2013 Napier FELLOWS

La Thelma Armstrong - Scripps College

LaThelma focused her attention on Black girls growing up in urban settings of violence and disrespect for women. With considerable experience mentoring girls in difficult contexts in the US and in Ghana, LaThelma proposed launching a program she designed to empower Black girls by challenging the representations of Black girls in the media. In conjunction with The Ark in Chicago, she planned summer workshops for eighth- and ninth-grade African American girls to foster positive self-images through reading, writing, dialogue, community involvement, and mentoring.

Jared Calvert - Pitzer College

Fascinated by politics since childhood, Jared already had wide experience in organizing for elections and getting out the vote. He noted that in California, youth and minority populations are not proportionally represented in the political process. He proposed a training program for leaders from those groups in the Inland Empire in order to create a voting bloc to influence elected officials to support their interests. Jared worked primarily with Inland Congregations United for Change, a group which sought to increase minority voting and student power in educational policy.

Ivette Guadarrama - Pomona College

Ivette outlined her concern for young adolescent women in low-income minority communities who often internalize cultural images of women that can be detrimental to self-esteem. She organized a program in Chicago to help a group of young women deal with these issues and proposed, as her Napier project, a return to Chicago to implement a year-long program at Casa Central, which would create an alternative space where high-school girls could come together to talk about their experiences as young women of color and where they could feel empowered through artistic expression and community building.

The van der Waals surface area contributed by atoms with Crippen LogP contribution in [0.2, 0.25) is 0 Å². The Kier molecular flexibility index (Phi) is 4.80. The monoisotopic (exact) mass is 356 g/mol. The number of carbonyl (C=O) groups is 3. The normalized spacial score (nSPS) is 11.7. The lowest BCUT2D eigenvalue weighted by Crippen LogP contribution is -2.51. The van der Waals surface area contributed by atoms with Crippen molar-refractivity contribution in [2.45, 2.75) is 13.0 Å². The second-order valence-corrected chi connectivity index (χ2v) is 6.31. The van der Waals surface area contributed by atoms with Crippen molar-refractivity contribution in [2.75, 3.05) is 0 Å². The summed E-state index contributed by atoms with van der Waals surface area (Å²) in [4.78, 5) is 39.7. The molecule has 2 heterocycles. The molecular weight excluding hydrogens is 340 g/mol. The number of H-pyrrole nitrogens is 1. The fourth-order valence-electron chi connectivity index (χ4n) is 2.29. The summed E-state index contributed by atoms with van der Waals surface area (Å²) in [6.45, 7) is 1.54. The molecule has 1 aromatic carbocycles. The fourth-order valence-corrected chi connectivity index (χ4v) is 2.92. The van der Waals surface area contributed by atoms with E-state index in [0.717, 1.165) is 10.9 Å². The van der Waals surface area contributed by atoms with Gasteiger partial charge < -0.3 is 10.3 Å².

Tiffany Yi-mei Liu - Harvey Mudd College

Tiffany, an engineering major, expressed her interest in solving environmental problems with renewable energy. In addition to laboratory research on the very scientific side of environmentalism, she wished to explore the social aspect of sustainable development. Drawing from her experience in Ecuador, Tiffany sought to use the Napier fellowship to help introduce the social impact technical work has on the society to other Mudd students. She proposed as her Napier project to go to Kenya, leading a small team of freshman and sophomore students, to work with a boarding school in Ngomano to design and build a badly needed water-filtration system.

Erikan Obotefukudo - Claremont McKenna College

Erikan had become concerned with the inadequacy of health care for men in different cultural contexts. She did research in this area in both Brazil and South Africa, investigating available resources and interviewing men to understand their health needs and the factors that limit their access to adequate care. For her Napier proposal she hoped to return to Brazil, working in two neighborhoods of Salvador in partnership with organizations she knew there. She wanted to engage men and local health-care providers in group workshops and community outreach that address masculinity, men's health, self-care, and gender equality.

Erika Parks - Pomona College

Through volunteer work at Crossroads, a Claremont residential program for women released from prison, Erika learned about the complexity of readjusting to life outside the walls. For her senior thesis in sociology, she interviewed women who have made the transition from the residential program to independent living. Erika planned to build on this data to develop programming and a support network of alumnae of the program to empower them to reach out to each other, celebrate their achievements, and continue to grow.

Lucas Wrench - Pomona College

Lucas, a studio arts major, loves making things, riding a bike, building and repairing bikes, but especially helping others have the joy of making, fixing, and riding bikes. He organized programs on campus and off campus to encourage bicycling for environmental and social reasons and to make bicycles available at low cost for students and workers who need them. He proposed using the Napier grant to purchase a van and equipment to create a Mobile Repair Unit that would take Earn-A-Bike classes regularly to two Ontario high schools, where students would learn to build and repair bikes from donated recycled parts, and to distribute and repair bikes at day-laborer centers.